At this point the coaming needs to be attached. Here it is held in place with clamps.
These are the tools I use to tack the kayak's cloth to the upper inside face of the coaming. I use aluminum upholstery tacks with their knife-tips clippd off. They are clipped because they will bend around instead of penetrating the oak coaming. ...If they do make it into the oak unclipped, they are long enough to go all the way through the coaming. The pliers on the left push the tacks into the oak.
Here is the completed coaming. Note the tacks securing the cloth to the coaming. Also, you can see the three large copper rivets used to scarf the coaming. This joint is also glued with polyurethane glue.
Now the kayak is ready for a waterproof coating. Here are some interior pictures before the coating darkens it all up. Above is a bow-view, and below and aft view.
Ready for coating!
The coated kayak. I used Coelan pigmented with Coelan brand "mahogany."
Next step is to attach keel edging. The original edging was ivory; I use oak (painted white). The edging is pegged to the keelson and chines with bamboo skewers.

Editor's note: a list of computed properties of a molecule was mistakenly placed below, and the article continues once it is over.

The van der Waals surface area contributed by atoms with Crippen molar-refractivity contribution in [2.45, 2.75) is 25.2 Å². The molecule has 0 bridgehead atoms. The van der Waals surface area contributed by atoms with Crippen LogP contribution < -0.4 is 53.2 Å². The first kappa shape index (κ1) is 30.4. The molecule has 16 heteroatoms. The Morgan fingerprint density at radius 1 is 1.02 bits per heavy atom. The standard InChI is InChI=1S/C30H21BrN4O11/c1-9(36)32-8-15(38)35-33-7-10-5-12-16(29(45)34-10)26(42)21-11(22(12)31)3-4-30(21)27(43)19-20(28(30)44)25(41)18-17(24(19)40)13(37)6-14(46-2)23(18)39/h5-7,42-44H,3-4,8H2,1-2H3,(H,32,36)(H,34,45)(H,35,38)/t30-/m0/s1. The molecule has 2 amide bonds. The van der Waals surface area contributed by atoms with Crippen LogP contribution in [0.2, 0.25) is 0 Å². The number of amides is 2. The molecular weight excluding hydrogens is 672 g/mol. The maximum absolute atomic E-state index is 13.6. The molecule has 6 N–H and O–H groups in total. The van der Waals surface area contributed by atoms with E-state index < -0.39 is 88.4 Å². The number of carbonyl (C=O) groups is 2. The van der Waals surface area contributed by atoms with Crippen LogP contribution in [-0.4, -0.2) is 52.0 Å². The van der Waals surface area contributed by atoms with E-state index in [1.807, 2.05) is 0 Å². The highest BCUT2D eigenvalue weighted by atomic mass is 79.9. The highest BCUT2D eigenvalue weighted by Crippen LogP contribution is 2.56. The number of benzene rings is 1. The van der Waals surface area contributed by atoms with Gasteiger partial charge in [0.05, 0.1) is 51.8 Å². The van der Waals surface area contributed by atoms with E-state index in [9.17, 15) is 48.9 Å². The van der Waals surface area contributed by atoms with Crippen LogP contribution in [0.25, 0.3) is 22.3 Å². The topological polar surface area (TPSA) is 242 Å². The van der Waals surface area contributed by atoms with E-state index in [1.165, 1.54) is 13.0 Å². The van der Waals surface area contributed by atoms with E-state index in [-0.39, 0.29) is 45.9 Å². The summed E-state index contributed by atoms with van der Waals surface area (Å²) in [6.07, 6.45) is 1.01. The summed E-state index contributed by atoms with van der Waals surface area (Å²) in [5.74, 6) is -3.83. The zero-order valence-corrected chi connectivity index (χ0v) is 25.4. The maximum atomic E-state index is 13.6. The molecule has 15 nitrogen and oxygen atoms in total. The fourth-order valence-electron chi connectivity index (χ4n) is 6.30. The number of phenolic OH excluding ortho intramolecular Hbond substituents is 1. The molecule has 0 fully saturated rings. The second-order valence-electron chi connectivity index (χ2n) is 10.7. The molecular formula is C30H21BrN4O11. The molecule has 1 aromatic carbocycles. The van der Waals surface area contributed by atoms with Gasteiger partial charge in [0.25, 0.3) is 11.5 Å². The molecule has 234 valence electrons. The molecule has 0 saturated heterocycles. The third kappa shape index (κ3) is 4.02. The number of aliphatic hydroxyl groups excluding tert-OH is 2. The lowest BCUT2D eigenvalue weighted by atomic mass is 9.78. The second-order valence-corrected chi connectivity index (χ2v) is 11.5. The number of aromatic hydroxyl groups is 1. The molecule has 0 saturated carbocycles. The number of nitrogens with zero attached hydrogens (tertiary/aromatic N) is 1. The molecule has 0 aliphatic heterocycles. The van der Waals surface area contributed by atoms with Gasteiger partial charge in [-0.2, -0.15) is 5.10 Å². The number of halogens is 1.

Side view of the edging at the bow.
This view shows the edging at the stern on the keelson and chine. Also notice
the oak knob protecting the kayak's stern tip.
Here is the kayak with all the deck lines and fittings in place. East Greenland kayaks
are typically very well endowed with ivory buttons, sliders, hooks, dead-eyes, and what-not. I used
deer antler for the fittings and parachute cord for the lines.
This is the kayak's harpoon holder (top), and harpoon leash-- both distinctly
East Greenlandic in form and function.
Bottom and deck view of the completed kayak.
A low side view of the completed kayak.
THE PADDLE: A replica of the original paddle associated with this kayak....
This is the paddle blank. Its a tiny piece of Western Red Cedar milled
to the length width and thickness of the original.
Here the blade edging has been attached. The original edging was ivory, but I've
substituted hardwood (ash), painted white. The edging is pegged in place with
After the edging is fastened, I attach the paddle tips-- again, ivory or bone on the original,
but hardwood here. Notice the tenon end on the cedar blade; this tenon will
fit into a mortise carved in the base of the tip. The joint will be fastened with a
The completed oiled paddle. (I use Linseed Oil).